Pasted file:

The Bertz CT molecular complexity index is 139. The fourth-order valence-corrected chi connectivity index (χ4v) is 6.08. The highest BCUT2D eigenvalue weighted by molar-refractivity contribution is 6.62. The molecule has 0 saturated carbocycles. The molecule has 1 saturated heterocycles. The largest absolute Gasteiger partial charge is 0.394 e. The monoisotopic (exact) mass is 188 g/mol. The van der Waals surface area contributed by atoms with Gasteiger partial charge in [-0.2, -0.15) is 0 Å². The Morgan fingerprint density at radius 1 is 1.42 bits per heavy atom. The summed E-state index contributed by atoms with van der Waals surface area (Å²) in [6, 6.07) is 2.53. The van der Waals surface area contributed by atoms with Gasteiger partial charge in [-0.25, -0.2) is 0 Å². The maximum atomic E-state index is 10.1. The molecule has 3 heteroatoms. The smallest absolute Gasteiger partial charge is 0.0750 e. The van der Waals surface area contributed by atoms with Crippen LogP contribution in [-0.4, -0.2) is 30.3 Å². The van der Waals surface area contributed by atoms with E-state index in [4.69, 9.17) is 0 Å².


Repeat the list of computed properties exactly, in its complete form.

The Bertz CT molecular complexity index is 139. The fourth-order valence-corrected chi connectivity index (χ4v) is 6.08. The highest BCUT2D eigenvalue weighted by molar-refractivity contribution is 6.62. The molecule has 0 saturated carbocycles. The molecule has 1 saturated heterocycles. The largest absolute Gasteiger partial charge is 0.394 e. The monoisotopic (exact) mass is 188 g/mol. The van der Waals surface area contributed by atoms with Gasteiger partial charge in [-0.2, -0.15) is 0 Å². The Morgan fingerprint density at radius 1 is 1.42 bits per heavy atom. The summed E-state index contributed by atoms with van der Waals surface area (Å²) in [6, 6.07) is 2.53. The van der Waals surface area contributed by atoms with Gasteiger partial charge in [-0.25, -0.2) is 0 Å². The maximum atomic E-state index is 10.1. The molecule has 3 heteroatoms. The smallest absolute Gasteiger partial charge is 0.0750 e. The van der Waals surface area contributed by atoms with Crippen LogP contribution in [-0.4, -0.2) is 30.3 Å². The van der Waals surface area contributed by atoms with E-state index in [4.69, 9.17) is 0 Å².